As shown in Table 1, 27.4% and 41.4% of respondents were willing to purchase two meteorological financial products, and 60.9% of respondents were concerned with the adverse effects caused by meteorological disasters. The mean values of items range from 2.1 to 2.8, which suggests that the respondents hold a relatively negative attitude toward meteorological events and are not very willing to participate in concerning meteorological disasters. This may be related to two reasons: the uneven distribution of meteorology disasters in China and the lack of variety of meteorological finance products to meet the needs of the public.
47.5% of respondents indicated that they would obey the instructions to avoid losses, and 37.8% and 59.6% of respondents contributed to the losses from meteorological disasters partially due to the failure to receive timely and accurate warning information, respectively. The mean values of items range from 2.2 to 2.6, which reflects a relatively negative attitude and signifies that most of the respondents suspect the information they received or think the information is untimely. This indicates that the information prediction and dissemination system is not complete enough for them to obey with a high degree of trust.
According to the survey, 52.3% of respondents indicated that the government will release disaster avoidance information when disaster occurs, 80.1% respondents are willing to provide information regarding their personal position to the disaster reduction system during the disaster and 78.2% are willing to cooperate with the government to compensate for disaster losses. The mean values of items range from 3.3 to 3.4, which indicates that most of the respondents have great confidence in the government’s behavior during MDPM.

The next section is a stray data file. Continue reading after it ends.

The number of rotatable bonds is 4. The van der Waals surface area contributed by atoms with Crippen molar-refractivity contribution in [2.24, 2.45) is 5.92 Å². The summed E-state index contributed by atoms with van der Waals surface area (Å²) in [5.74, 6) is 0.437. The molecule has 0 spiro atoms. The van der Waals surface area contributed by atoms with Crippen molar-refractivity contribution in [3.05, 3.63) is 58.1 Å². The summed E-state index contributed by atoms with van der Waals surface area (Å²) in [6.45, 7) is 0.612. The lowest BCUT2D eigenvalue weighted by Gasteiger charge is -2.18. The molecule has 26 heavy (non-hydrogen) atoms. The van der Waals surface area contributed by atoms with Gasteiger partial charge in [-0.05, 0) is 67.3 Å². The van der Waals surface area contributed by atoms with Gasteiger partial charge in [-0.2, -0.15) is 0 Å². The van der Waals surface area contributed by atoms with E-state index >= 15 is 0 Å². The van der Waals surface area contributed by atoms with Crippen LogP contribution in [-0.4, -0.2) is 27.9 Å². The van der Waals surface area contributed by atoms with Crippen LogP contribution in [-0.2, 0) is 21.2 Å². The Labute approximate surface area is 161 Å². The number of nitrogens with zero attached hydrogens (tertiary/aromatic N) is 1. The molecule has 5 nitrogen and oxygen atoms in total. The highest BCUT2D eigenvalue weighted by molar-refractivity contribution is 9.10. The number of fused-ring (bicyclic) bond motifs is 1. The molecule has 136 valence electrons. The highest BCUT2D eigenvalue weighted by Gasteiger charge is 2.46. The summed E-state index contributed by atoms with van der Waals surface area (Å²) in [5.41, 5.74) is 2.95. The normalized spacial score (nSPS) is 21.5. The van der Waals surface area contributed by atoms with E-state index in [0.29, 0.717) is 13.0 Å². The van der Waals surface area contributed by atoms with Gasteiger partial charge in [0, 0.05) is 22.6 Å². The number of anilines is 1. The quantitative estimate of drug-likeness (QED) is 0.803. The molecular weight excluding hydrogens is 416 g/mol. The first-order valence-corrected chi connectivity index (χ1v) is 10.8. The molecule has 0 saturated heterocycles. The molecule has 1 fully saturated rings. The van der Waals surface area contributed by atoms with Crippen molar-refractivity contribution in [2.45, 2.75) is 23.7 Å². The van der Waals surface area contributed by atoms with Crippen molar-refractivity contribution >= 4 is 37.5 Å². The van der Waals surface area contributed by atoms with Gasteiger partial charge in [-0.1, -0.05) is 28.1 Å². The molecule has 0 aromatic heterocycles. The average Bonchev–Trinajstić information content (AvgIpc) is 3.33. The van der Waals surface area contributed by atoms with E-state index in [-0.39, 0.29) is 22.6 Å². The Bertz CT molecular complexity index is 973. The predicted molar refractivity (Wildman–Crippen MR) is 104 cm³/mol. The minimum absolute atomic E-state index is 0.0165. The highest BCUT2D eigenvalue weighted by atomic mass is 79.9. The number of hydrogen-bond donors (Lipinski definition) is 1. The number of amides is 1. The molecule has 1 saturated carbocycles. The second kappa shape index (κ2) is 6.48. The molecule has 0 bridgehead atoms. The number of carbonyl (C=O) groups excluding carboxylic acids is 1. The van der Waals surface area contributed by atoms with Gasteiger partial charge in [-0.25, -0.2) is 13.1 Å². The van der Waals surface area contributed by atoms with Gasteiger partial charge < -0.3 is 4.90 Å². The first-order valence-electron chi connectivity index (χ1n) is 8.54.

88.7% of respondents believe that the community will participate in MDPM, 71.6% of respondents indicated that the community will participate in the work of risk assessment and the release of disaster prevention information and 88.4% of respondents said that they will participate in community disaster reduction. The mean values of items range from 3 to 3.5, which reveals that most of the respondents hold the belief that the community they live in will perform its duty in the process of MDPM to a high degree.